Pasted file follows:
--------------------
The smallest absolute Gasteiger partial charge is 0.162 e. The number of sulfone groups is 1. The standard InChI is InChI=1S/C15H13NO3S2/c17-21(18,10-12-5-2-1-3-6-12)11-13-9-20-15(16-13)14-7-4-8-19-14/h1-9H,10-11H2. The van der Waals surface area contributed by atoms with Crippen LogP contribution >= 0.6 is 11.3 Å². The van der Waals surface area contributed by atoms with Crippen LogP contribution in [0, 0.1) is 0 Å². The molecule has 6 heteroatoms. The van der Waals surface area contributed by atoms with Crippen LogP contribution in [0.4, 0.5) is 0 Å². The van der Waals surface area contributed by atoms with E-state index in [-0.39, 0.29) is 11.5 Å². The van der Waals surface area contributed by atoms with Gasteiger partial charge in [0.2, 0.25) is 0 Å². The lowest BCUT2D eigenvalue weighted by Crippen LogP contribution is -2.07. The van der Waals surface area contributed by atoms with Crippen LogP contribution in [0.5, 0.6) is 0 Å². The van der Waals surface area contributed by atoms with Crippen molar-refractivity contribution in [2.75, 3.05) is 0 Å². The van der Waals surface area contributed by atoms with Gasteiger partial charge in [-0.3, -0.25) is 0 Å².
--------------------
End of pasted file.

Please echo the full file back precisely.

The smallest absolute Gasteiger partial charge is 0.162 e. The number of sulfone groups is 1. The standard InChI is InChI=1S/C15H13NO3S2/c17-21(18,10-12-5-2-1-3-6-12)11-13-9-20-15(16-13)14-7-4-8-19-14/h1-9H,10-11H2. The van der Waals surface area contributed by atoms with Crippen LogP contribution >= 0.6 is 11.3 Å². The van der Waals surface area contributed by atoms with Crippen LogP contribution in [0, 0.1) is 0 Å². The molecule has 6 heteroatoms. The van der Waals surface area contributed by atoms with Crippen LogP contribution in [0.4, 0.5) is 0 Å². The van der Waals surface area contributed by atoms with E-state index in [-0.39, 0.29) is 11.5 Å². The van der Waals surface area contributed by atoms with Gasteiger partial charge in [0.2, 0.25) is 0 Å². The lowest BCUT2D eigenvalue weighted by Crippen LogP contribution is -2.07. The van der Waals surface area contributed by atoms with Crippen LogP contribution in [0.5, 0.6) is 0 Å². The van der Waals surface area contributed by atoms with Crippen molar-refractivity contribution in [2.75, 3.05) is 0 Å². The van der Waals surface area contributed by atoms with Gasteiger partial charge in [-0.3, -0.25) is 0 Å².